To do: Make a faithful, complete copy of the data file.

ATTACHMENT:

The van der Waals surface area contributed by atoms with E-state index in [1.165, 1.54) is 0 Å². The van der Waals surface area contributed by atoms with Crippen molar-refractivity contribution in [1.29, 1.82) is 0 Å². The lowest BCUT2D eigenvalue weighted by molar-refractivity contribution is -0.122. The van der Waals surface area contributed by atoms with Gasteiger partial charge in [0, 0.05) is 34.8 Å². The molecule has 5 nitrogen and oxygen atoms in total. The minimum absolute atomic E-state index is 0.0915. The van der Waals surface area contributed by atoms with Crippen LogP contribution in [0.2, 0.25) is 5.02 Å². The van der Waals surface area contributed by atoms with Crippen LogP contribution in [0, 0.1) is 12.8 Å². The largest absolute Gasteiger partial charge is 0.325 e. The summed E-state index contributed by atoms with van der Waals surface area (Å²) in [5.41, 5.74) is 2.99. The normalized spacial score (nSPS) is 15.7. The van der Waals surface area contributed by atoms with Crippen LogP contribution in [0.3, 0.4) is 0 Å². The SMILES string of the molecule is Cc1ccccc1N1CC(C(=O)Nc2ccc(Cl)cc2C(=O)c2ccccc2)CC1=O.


The van der Waals surface area contributed by atoms with E-state index in [1.165, 1.54) is 0 Å². The van der Waals surface area contributed by atoms with Crippen molar-refractivity contribution in [1.29, 1.82) is 0 Å². The lowest BCUT2D eigenvalue weighted by molar-refractivity contribution is -0.122. The van der Waals surface area contributed by atoms with Gasteiger partial charge in [0, 0.05) is 34.8 Å². The molecule has 5 nitrogen and oxygen atoms in total. The minimum absolute atomic E-state index is 0.0915. The van der Waals surface area contributed by atoms with Crippen LogP contribution in [0.2, 0.25) is 5.02 Å². The van der Waals surface area contributed by atoms with Crippen LogP contribution in [0, 0.1) is 12.8 Å². The largest absolute Gasteiger partial charge is 0.325 e. The summed E-state index contributed by atoms with van der Waals surface area (Å²) in [5.41, 5.74) is 2.99. The normalized spacial score (nSPS) is 15.7. The van der Waals surface area contributed by atoms with Crippen LogP contribution in [0.3, 0.4) is 0 Å². The SMILES string of the molecule is Cc1ccccc1N1CC(C(=O)Nc2ccc(Cl)cc2C(=O)c2ccccc2)CC1=O.